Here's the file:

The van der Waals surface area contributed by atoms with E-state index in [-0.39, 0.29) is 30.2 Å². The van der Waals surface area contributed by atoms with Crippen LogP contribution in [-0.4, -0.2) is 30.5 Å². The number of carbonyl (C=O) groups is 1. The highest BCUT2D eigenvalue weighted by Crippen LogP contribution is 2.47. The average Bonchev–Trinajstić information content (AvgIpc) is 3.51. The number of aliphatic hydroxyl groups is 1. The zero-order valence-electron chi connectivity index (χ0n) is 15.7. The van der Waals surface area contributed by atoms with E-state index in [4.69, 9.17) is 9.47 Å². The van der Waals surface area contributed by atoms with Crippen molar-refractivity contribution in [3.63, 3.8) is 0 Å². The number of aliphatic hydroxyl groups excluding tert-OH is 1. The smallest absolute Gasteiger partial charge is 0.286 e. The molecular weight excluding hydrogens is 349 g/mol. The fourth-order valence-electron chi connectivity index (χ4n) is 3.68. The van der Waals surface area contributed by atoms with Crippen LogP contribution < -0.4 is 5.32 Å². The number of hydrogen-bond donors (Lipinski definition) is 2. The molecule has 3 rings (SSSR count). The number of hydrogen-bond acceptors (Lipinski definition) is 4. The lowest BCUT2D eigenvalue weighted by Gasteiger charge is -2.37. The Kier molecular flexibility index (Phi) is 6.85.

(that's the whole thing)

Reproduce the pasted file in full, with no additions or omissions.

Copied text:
The van der Waals surface area contributed by atoms with E-state index in [-0.39, 0.29) is 30.2 Å². The van der Waals surface area contributed by atoms with Crippen LogP contribution in [-0.4, -0.2) is 30.5 Å². The number of carbonyl (C=O) groups is 1. The highest BCUT2D eigenvalue weighted by Crippen LogP contribution is 2.47. The average Bonchev–Trinajstić information content (AvgIpc) is 3.51. The number of aliphatic hydroxyl groups is 1. The zero-order valence-electron chi connectivity index (χ0n) is 15.7. The van der Waals surface area contributed by atoms with E-state index in [4.69, 9.17) is 9.47 Å². The van der Waals surface area contributed by atoms with Crippen molar-refractivity contribution in [3.63, 3.8) is 0 Å². The number of aliphatic hydroxyl groups excluding tert-OH is 1. The smallest absolute Gasteiger partial charge is 0.286 e. The molecular weight excluding hydrogens is 349 g/mol. The fourth-order valence-electron chi connectivity index (χ4n) is 3.68. The van der Waals surface area contributed by atoms with Crippen LogP contribution < -0.4 is 5.32 Å². The number of hydrogen-bond donors (Lipinski definition) is 2. The molecule has 3 rings (SSSR count). The number of hydrogen-bond acceptors (Lipinski definition) is 4. The lowest BCUT2D eigenvalue weighted by Gasteiger charge is -2.37. The Kier molecular flexibility index (Phi) is 6.85.